Egypt, Day 4 – The West Bank

Day 4 – Saturday, November 11, 2006

No rest for the wicked, we were up this morning for 5:30. Never mind our holiday, we were on our way to the west bank of the Nile to check out some tombs and temple. I say some tombs and a temple. I mean, something so spectacular I don’t think I’ll ever forget it. Plus, this is the day that I learned about the whole baksheesh theory.

We arranged for a private guide and driver for the day. Neither one of
us was too keen on winging it – sort of like the Vatican, we didn’t
want to miss anything good. And really, we made a very good decision in
the end.

We met Abdul and our driver (his name I cannot remember – I can’t
tell you how many times that caught me out on this holiday!) at 7 am.
As soon as we stepped foot in the van, we started learning about
Egyptian history. The man was a wealth of information, having studied
history and tourism at uni in Cairo.

We first visited the Valley of the Kings,which was magnificent. In
the pictures you can see the natural pyramid shape to the mountain. valley_kings We
then headed to Hatshepsut’s Temple, which had some really nice
hieroglyphics. We got some really neat pictures there, and the
structure was really impressive. Once we’d done that, we got in the van
and they told us we were headed to an alabaster factory. Now, this is
something that all the tour books, websites, etc warn you about: “Your
guide will try to take to an alabaster factory.” And I guess we were no
different. If we ever went back, we would probably draw the line and be
firm and not let them take us. But for the novelty factor, we went
ahead with it. And they had a pretty good spiel, really. They showed us
how it all went together, how they made pots and vases by hand and how
they made plaques, etc. Then they took us upstairs where we could have
the opportunity to buy something, how nice of them! And we did buy a
bowl, and a nice alabaster vase, which, unfortunately broke on the way
home. Bummer.

Next we headed to the Tombs of the Artisans, or workers, and that
was our second to last visit of the day. By that time I’d had about
enough of the whole baksheesh thing. We had one guy take our picture
and then complain when Paul gave him too little as a tip. At the tombs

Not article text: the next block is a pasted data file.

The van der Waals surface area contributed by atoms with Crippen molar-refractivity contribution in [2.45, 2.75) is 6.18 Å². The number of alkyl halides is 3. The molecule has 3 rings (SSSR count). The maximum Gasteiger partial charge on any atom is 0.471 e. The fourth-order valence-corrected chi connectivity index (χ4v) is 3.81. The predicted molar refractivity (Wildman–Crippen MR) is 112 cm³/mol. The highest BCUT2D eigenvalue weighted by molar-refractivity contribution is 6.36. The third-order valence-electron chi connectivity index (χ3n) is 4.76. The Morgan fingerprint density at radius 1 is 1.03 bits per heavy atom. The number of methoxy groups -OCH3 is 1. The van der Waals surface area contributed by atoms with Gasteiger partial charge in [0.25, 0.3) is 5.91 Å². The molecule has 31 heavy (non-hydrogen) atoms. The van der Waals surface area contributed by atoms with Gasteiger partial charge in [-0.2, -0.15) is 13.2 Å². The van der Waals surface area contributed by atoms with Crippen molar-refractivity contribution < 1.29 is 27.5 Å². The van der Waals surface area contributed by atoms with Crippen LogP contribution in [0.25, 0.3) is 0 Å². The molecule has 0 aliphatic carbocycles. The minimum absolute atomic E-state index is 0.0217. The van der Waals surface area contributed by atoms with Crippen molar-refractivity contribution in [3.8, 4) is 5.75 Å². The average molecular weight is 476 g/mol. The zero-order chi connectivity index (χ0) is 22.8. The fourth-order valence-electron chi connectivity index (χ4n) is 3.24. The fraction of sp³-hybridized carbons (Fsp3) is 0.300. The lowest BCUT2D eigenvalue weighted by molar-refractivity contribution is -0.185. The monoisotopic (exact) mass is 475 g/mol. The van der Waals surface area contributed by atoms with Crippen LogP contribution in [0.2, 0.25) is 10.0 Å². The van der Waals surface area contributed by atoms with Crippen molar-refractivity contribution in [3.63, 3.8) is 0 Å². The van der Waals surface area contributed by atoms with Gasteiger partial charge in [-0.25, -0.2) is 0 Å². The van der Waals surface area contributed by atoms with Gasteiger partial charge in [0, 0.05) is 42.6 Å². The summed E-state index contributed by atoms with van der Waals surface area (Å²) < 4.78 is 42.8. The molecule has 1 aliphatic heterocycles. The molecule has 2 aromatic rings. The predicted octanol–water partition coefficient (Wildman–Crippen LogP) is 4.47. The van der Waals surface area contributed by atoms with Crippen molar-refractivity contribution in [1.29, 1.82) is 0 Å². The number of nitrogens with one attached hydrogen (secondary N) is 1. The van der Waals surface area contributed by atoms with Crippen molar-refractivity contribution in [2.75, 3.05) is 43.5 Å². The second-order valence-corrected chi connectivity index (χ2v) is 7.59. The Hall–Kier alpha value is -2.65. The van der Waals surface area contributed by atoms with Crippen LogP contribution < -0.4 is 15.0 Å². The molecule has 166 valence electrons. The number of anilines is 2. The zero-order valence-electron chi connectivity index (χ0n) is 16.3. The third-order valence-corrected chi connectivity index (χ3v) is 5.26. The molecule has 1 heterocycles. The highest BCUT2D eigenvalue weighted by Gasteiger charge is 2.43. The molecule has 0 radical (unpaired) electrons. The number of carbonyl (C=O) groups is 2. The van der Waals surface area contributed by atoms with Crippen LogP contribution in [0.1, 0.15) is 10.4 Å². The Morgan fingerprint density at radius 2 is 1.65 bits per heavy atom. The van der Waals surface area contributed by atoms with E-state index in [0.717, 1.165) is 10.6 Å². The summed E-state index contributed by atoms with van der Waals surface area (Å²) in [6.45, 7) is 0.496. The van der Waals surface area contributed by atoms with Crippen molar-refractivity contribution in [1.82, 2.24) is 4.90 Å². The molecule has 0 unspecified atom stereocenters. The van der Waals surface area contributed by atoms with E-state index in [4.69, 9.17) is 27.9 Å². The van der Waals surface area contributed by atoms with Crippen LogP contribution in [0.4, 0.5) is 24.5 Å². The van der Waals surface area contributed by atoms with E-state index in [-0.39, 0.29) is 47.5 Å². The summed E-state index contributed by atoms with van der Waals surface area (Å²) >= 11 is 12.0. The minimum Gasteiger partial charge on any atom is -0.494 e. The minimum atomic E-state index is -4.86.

of the workers a guy followed us down in and insisted on pointing out
the paintings, which was just plain annoying. But no matter, the
experience was something else. I guess living in London has taught me a
bit about ignoring things!

Last stop of the day was at the Colossus of Memnon
where we got a pretty neat picture taken. It’s also where I got a
picture of me and our guide and driver. Both men were pretty cool, but
it was interesting how they were together. The driver was quick to
speak to us when there was no one around, but wouldn’t say a word when
the guide was in the van. Plus the driver had candy for a us – like we
were his kids.

After a full and long morning, we headed back to the hotel. We got our
bathing suits on and headed back out to the pool. We got back from our
tour just after 1, so we had plenty of time to get some sun! Hungry as
we were, we discovered they served lunch at
the pool terrace! How decadent! Ok, yes, it was the epitome of laziness
to have food brought out to us in the blazing sunshine, instead of
getting up off our backsides and wandering 50 yards to sit in proper
chairs at proper tables. But, we were on our holiday, weren’t we? And
how much fun was it not to have to leave the pool? Today is also the
day I spotted the camel. a gardener was leading it
around the pool. How surreal. The camel will make another appearance in
this story…

After watching the sunset with a bunch of Belgian people, we got
cleaned up and headed into Luxor. This was mainly because we hadn’t had
enough of dust and dirt, I guess. The trip in was a bit overwhelming,
and our later trips were much, much better. We wandered down a bazaar
and through a bunch of dirty, dusty streets, and then down the
Corniche. We also got harassed by caleche drivers, and though it was a
bit tiring after the morning in the sun, it was really and interesting
experience. This was the night we ordered my cartouche – a necklace with my name in hieroglyphics.

Once we returned from our outing, we headed to the Crocodile Bar for a
few drinks, and ended up dancing the night away. It was such a full
day, but so good. I don’t think I’ll ever forget it!

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